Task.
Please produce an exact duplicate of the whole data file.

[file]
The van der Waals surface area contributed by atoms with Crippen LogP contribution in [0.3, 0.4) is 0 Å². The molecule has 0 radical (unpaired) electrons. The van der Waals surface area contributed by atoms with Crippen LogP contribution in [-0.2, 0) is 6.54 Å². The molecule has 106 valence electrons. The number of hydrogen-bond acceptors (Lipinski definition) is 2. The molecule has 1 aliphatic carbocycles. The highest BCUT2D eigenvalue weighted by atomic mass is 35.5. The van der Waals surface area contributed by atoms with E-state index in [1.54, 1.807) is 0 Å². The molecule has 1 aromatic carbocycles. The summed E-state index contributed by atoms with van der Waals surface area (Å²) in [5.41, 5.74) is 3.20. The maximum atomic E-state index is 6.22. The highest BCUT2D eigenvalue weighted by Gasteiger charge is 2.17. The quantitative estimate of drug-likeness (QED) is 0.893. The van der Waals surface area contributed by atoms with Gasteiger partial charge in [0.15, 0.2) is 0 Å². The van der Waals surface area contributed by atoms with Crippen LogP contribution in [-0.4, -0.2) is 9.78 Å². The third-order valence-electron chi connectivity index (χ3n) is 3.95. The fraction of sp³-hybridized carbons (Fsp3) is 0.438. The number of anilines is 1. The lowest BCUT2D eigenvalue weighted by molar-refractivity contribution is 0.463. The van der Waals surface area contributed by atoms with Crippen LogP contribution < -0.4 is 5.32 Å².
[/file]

The van der Waals surface area contributed by atoms with Crippen LogP contribution in [0.3, 0.4) is 0 Å². The molecule has 0 radical (unpaired) electrons. The van der Waals surface area contributed by atoms with Crippen LogP contribution in [-0.2, 0) is 6.54 Å². The molecule has 106 valence electrons. The number of hydrogen-bond acceptors (Lipinski definition) is 2. The molecule has 1 aliphatic carbocycles. The highest BCUT2D eigenvalue weighted by atomic mass is 35.5. The van der Waals surface area contributed by atoms with E-state index in [1.54, 1.807) is 0 Å². The molecule has 1 aromatic carbocycles. The summed E-state index contributed by atoms with van der Waals surface area (Å²) in [5.41, 5.74) is 3.20. The maximum atomic E-state index is 6.22. The highest BCUT2D eigenvalue weighted by Gasteiger charge is 2.17. The quantitative estimate of drug-likeness (QED) is 0.893. The van der Waals surface area contributed by atoms with Gasteiger partial charge in [0.15, 0.2) is 0 Å². The van der Waals surface area contributed by atoms with Crippen LogP contribution in [-0.4, -0.2) is 9.78 Å². The third-order valence-electron chi connectivity index (χ3n) is 3.95. The fraction of sp³-hybridized carbons (Fsp3) is 0.438. The number of anilines is 1. The lowest BCUT2D eigenvalue weighted by molar-refractivity contribution is 0.463. The van der Waals surface area contributed by atoms with Crippen LogP contribution < -0.4 is 5.32 Å².